"One does not discover new lands without consenting to lose sight of the shore for a very long time." -Andre Gide

Tuesday, November 30, 2010

Sailing Mishap plan: Broken Boom

Since breaking the boom on Training Wheels, I have heard from quite a few sailors that have done the same thing!

I had read about it in books like “Dove”, the circumnavigation of sixteen year old Lee Grahm in the 50's. Back in those days they had no satellite phone and no SSB (Short Side Band radio) to call the Coast Guard or Local Harbor Assist. They had to make do with what they had.

I have mentioned a few times before, I want to learn the sailing craft on Training Wheels the old-school way before I learn with modern conveniences.  After the boom breaks, I am sure the first thing many will do is let out a four letter explicative or two.  The first constructive thing to do is to turn into the wind to relieve the pressure off the sails. Next, take down the sail.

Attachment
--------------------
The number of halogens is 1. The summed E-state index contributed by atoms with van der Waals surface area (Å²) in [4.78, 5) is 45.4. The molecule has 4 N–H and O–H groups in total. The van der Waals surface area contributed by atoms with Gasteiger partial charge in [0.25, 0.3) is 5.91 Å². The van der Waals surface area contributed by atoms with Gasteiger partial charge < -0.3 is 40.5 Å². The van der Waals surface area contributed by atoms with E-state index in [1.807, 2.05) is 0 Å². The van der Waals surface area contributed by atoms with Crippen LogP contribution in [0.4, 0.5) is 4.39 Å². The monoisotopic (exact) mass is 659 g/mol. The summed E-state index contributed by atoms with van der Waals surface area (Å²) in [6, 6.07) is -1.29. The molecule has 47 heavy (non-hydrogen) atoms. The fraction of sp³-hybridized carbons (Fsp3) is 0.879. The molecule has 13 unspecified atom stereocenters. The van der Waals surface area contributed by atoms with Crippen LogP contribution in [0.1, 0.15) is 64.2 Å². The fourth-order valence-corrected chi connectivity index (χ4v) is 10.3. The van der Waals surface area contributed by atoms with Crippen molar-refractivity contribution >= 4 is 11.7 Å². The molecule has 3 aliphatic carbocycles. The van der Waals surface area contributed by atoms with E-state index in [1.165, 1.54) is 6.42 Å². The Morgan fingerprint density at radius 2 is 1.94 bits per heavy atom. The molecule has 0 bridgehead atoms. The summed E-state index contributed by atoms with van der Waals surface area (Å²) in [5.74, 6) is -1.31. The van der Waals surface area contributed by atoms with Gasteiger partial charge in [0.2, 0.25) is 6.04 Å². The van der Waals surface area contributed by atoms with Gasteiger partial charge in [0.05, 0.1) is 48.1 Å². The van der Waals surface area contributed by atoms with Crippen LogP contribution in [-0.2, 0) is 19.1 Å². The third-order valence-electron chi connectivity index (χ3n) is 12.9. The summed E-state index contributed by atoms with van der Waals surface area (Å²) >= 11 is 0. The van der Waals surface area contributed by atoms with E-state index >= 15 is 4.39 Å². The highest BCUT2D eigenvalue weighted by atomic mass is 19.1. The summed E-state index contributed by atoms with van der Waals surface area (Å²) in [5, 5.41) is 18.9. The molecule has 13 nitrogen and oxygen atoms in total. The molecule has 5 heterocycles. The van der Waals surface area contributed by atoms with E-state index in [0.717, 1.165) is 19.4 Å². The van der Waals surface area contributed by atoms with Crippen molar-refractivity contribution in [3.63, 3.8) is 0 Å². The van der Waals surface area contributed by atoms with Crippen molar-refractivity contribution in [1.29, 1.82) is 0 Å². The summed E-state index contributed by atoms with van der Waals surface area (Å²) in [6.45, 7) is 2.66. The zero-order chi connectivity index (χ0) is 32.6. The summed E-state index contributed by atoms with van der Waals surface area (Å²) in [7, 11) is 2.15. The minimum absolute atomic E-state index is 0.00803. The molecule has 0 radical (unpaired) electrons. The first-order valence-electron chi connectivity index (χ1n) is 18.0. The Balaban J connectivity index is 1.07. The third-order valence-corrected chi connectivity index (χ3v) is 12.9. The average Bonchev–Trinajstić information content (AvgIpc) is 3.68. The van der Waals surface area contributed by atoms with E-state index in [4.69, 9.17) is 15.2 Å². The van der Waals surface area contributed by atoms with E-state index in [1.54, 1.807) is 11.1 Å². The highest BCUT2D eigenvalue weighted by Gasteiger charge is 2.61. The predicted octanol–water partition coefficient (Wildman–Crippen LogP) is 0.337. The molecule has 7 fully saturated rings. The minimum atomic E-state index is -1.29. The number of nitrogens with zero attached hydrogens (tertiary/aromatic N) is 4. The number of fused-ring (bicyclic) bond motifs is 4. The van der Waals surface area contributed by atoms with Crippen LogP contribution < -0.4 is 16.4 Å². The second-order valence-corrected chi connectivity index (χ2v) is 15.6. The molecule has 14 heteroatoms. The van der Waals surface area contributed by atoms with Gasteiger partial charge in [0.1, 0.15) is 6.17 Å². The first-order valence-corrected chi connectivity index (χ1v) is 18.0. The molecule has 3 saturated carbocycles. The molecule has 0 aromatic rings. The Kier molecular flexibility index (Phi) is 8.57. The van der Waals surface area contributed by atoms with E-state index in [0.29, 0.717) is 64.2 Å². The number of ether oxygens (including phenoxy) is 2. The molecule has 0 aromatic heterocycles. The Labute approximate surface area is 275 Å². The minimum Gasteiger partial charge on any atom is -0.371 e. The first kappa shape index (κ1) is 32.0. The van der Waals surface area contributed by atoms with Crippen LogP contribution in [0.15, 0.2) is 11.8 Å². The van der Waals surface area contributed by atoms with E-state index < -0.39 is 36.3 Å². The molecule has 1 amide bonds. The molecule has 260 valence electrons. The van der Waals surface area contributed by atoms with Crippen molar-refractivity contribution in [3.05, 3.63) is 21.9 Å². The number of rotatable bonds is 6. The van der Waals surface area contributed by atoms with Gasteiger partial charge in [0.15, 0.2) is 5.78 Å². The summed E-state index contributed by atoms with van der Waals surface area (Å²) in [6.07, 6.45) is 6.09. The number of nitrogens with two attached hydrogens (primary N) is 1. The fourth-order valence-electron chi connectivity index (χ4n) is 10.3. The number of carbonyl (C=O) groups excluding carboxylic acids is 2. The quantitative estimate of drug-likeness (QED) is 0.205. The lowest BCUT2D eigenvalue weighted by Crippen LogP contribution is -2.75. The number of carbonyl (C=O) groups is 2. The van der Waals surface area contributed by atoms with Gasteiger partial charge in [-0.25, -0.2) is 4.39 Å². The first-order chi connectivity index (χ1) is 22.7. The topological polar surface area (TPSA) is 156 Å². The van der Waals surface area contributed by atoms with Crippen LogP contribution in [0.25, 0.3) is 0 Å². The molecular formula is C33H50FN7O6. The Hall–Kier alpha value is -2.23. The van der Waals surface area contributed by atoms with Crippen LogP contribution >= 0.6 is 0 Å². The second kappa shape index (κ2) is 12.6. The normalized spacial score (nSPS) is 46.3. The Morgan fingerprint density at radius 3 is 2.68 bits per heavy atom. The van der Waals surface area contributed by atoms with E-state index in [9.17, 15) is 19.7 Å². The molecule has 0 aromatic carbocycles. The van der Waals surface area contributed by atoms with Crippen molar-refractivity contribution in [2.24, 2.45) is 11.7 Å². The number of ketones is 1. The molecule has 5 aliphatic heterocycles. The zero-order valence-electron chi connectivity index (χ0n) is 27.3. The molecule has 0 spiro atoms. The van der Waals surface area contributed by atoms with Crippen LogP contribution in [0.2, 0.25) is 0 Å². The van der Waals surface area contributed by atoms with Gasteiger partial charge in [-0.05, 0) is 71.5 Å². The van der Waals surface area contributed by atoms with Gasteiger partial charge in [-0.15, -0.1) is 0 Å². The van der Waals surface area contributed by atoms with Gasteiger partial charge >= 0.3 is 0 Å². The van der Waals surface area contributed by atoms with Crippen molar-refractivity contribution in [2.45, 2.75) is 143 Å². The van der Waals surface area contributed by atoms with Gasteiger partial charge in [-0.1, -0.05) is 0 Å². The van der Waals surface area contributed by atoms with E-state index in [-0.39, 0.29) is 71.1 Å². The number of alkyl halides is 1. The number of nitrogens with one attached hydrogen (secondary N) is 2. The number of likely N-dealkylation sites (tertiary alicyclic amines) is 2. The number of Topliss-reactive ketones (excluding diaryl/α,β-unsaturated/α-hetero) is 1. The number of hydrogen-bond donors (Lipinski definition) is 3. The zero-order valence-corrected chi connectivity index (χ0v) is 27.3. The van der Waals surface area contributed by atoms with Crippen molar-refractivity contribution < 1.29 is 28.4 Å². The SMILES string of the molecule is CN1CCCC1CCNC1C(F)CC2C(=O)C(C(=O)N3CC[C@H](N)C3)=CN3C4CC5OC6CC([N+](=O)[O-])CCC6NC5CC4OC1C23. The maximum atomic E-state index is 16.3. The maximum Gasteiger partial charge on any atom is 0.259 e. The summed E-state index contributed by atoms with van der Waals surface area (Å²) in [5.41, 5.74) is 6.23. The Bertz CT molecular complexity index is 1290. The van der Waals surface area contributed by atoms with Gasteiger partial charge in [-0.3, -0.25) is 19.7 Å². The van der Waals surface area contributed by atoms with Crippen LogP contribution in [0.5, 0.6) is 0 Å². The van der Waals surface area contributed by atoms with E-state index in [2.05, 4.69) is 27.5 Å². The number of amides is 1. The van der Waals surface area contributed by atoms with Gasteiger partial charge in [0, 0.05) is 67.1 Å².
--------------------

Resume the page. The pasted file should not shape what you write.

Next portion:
Before you rig a make-shift boom you need to have the mainsail under control on deck. This sounds easy, but it was really hard for me to do that day on Training Wheels. The first thing I did when the boom broke was to furl the Genoa. Looking back this was probably a mistake We had rounded Point Buchon and were about a mile from shore. At this close a distance to land the shallow water caused the swell to have risen to about 6 feet at a fairly close interval. The swell and the wind made it impossible for me to turn the boat into the wind with just the flapping main sail that I could no longer control. Even after turning on the engine I could still not get the boat point into the wind. I believe keeping the Genoa up would have helped this.

After you are able to the sail under control you can sail under Genoa alone, but this can cause control difficultly on some points of sail. Plus that ends the discussion and makes for a boring blog. So then we move on to creating a new boom. Creativity is key but needs to be paired with a good amount of compromise. The new boom does not need to be as long or as strong as the original. You only need something that will fit the main sail reefed down as far as possible. On training wheels this would cut the original boom length of 12 feet to 8 feet.